Using scientific research accumulated over the past 40 years, Lui and Zamboanga analyzed data from over 68,000 Hispanic Americans – including first-generation immigrants and native-born individuals. Lui’s research has found that people in this group who are more “Americanized” are more likely to:

  • be drinkers,
  • consume alcohol at greater intensity,
  • experience more negative consequences associated with alcohol use, and
  • affect women more than men.

Hispanics are the largest ethnic group in the United States.  Similar results were found in the Asian ethnic group, which is the fastest-growing U.S. ethnic group.  Those who are considered acculturated or “Americanized” tend to have adapted to the political, cultural, or communal influences in the mainstream America, and assimilated to its customs and institutions.

“This research means that, for Asian and Hispanic men, being more ‘Americanized’ may not be associated with substantial changes in their drinking behaviors and consequences,” said Lui. “For Asian and Hispanic women, however, cumulative data show that there’s something about the American way of life that may be making them more likely to drink, and drink more intensely and hazardously.”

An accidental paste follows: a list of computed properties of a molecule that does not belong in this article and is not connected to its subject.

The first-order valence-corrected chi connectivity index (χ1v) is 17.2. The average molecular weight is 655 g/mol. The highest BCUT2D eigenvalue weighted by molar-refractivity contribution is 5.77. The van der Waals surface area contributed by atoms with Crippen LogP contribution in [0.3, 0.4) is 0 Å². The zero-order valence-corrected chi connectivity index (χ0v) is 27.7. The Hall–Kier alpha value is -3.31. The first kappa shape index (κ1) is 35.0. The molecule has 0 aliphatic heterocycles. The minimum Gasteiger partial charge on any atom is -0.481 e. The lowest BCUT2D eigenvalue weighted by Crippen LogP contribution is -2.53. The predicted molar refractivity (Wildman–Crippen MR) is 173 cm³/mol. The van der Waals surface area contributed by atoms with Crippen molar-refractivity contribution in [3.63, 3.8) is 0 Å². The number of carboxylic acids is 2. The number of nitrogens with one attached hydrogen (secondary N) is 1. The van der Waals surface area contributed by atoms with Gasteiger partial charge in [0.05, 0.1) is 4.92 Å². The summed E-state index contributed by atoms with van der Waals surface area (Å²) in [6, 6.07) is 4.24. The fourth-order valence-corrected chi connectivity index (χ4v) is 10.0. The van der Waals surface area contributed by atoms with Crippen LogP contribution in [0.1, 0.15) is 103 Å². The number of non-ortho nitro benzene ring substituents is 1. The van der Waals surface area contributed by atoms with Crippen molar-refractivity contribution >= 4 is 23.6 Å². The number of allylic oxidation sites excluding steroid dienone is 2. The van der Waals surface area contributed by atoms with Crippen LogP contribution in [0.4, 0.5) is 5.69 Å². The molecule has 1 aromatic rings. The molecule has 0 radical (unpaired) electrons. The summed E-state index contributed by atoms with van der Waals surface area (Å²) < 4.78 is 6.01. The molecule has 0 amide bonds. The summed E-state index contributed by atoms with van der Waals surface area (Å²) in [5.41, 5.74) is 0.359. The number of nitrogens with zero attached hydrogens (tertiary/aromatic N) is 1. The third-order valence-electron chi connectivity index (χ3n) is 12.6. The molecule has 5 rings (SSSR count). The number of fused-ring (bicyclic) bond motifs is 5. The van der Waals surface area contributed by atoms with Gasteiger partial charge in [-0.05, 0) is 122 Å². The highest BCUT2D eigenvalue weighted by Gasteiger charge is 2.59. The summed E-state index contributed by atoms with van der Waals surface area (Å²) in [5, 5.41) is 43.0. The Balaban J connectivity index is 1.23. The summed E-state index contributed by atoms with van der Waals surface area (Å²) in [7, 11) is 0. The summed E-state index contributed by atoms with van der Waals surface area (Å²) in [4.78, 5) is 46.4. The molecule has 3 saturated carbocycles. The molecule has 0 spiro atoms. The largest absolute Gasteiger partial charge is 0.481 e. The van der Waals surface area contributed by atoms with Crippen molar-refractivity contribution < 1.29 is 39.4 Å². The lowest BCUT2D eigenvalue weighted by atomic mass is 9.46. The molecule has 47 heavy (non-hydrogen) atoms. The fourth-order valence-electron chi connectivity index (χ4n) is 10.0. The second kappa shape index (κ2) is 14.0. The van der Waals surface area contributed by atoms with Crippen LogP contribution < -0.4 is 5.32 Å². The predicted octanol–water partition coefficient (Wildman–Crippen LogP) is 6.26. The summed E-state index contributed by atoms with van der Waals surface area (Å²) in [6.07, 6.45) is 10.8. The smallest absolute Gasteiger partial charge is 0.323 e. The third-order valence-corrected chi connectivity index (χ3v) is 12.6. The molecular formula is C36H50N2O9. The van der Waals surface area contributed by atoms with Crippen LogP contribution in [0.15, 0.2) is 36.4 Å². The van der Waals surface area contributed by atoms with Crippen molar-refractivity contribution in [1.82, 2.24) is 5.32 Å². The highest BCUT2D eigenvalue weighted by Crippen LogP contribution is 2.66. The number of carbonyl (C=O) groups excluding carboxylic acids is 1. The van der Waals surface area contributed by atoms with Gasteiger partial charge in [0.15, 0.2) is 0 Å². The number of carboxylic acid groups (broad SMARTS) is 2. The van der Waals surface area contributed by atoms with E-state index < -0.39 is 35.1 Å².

According to Lui, existing research has suggested two theories: “Either people are socialized to adopt more permissive and favorable drinking culture in the U.S., or their experiences with cultural stresses, such as the pressure to become ‘American’ or racial discrimination, are making people use alcohol to cope.”

Lui is currently conducting further studies to better test these two theories, and to understand risk and protective factors of alcohol use.

Associations between alcohol use and the acculturation process are a focus of Lui’s research in her Acculturation, Diversity, and Psychopathology Team (ADAPT), where she is the principal investigator.  Lui is an assistant professor in the Psychology Department in the Dedman College of Humanities & Sciences at SMU.